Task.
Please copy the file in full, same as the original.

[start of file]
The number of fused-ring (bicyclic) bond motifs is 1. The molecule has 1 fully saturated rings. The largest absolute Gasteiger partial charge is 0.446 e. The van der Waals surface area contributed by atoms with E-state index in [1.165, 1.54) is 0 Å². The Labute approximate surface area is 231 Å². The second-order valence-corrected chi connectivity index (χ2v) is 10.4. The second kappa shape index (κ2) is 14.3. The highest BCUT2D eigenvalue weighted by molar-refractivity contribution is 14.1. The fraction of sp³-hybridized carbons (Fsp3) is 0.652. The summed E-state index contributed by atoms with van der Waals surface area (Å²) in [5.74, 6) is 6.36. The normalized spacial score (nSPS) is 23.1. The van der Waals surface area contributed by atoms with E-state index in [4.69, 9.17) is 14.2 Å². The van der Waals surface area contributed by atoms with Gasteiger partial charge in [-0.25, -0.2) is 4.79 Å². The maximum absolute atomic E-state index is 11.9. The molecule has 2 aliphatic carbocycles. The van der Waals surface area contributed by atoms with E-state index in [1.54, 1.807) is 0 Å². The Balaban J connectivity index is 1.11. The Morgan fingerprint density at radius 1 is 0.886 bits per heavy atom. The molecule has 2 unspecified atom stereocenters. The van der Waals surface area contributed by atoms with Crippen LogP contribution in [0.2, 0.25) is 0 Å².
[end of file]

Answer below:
The number of fused-ring (bicyclic) bond motifs is 1. The molecule has 1 fully saturated rings. The largest absolute Gasteiger partial charge is 0.446 e. The van der Waals surface area contributed by atoms with E-state index in [1.165, 1.54) is 0 Å². The Labute approximate surface area is 231 Å². The second-order valence-corrected chi connectivity index (χ2v) is 10.4. The second kappa shape index (κ2) is 14.3. The highest BCUT2D eigenvalue weighted by molar-refractivity contribution is 14.1. The fraction of sp³-hybridized carbons (Fsp3) is 0.652. The summed E-state index contributed by atoms with van der Waals surface area (Å²) in [5.74, 6) is 6.36. The normalized spacial score (nSPS) is 23.1. The van der Waals surface area contributed by atoms with E-state index in [4.69, 9.17) is 14.2 Å². The van der Waals surface area contributed by atoms with Gasteiger partial charge in [-0.25, -0.2) is 4.79 Å². The maximum absolute atomic E-state index is 11.9. The molecule has 2 aliphatic carbocycles. The van der Waals surface area contributed by atoms with E-state index in [1.54, 1.807) is 0 Å². The Balaban J connectivity index is 1.11. The Morgan fingerprint density at radius 1 is 0.886 bits per heavy atom. The molecule has 2 unspecified atom stereocenters. The van der Waals surface area contributed by atoms with Crippen LogP contribution in [0.2, 0.25) is 0 Å².